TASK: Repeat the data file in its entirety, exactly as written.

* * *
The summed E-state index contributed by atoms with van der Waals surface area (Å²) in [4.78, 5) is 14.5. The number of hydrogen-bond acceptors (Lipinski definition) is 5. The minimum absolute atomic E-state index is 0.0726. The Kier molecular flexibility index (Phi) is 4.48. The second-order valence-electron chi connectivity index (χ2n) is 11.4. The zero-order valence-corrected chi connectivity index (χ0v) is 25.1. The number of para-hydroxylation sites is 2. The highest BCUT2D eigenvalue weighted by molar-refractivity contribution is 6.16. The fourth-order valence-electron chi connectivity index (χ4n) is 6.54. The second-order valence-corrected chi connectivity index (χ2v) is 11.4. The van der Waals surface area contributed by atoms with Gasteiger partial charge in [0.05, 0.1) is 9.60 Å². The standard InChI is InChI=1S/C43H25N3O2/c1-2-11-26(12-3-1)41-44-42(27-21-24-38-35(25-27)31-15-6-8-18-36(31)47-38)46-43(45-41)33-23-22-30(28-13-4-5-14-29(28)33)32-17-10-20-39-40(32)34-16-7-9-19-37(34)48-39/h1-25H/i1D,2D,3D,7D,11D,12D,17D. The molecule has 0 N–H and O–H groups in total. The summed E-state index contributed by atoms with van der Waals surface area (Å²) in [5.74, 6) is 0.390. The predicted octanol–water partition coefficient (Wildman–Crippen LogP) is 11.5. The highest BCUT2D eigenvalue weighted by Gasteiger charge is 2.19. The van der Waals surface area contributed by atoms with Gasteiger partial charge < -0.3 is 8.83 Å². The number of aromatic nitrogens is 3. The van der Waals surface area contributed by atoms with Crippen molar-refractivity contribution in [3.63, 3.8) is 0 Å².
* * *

The summed E-state index contributed by atoms with van der Waals surface area (Å²) in [4.78, 5) is 14.5. The number of hydrogen-bond acceptors (Lipinski definition) is 5. The minimum absolute atomic E-state index is 0.0726. The Kier molecular flexibility index (Phi) is 4.48. The second-order valence-electron chi connectivity index (χ2n) is 11.4. The zero-order valence-corrected chi connectivity index (χ0v) is 25.1. The number of para-hydroxylation sites is 2. The highest BCUT2D eigenvalue weighted by molar-refractivity contribution is 6.16. The fourth-order valence-electron chi connectivity index (χ4n) is 6.54. The second-order valence-corrected chi connectivity index (χ2v) is 11.4. The van der Waals surface area contributed by atoms with Gasteiger partial charge in [0.05, 0.1) is 9.60 Å². The standard InChI is InChI=1S/C43H25N3O2/c1-2-11-26(12-3-1)41-44-42(27-21-24-38-35(25-27)31-15-6-8-18-36(31)47-38)46-43(45-41)33-23-22-30(28-13-4-5-14-29(28)33)32-17-10-20-39-40(32)34-16-7-9-19-37(34)48-39/h1-25H/i1D,2D,3D,7D,11D,12D,17D. The molecule has 0 N–H and O–H groups in total. The summed E-state index contributed by atoms with van der Waals surface area (Å²) in [5.74, 6) is 0.390. The predicted octanol–water partition coefficient (Wildman–Crippen LogP) is 11.5. The highest BCUT2D eigenvalue weighted by Gasteiger charge is 2.19. The van der Waals surface area contributed by atoms with Gasteiger partial charge < -0.3 is 8.83 Å². The number of aromatic nitrogens is 3. The van der Waals surface area contributed by atoms with Crippen molar-refractivity contribution in [3.63, 3.8) is 0 Å².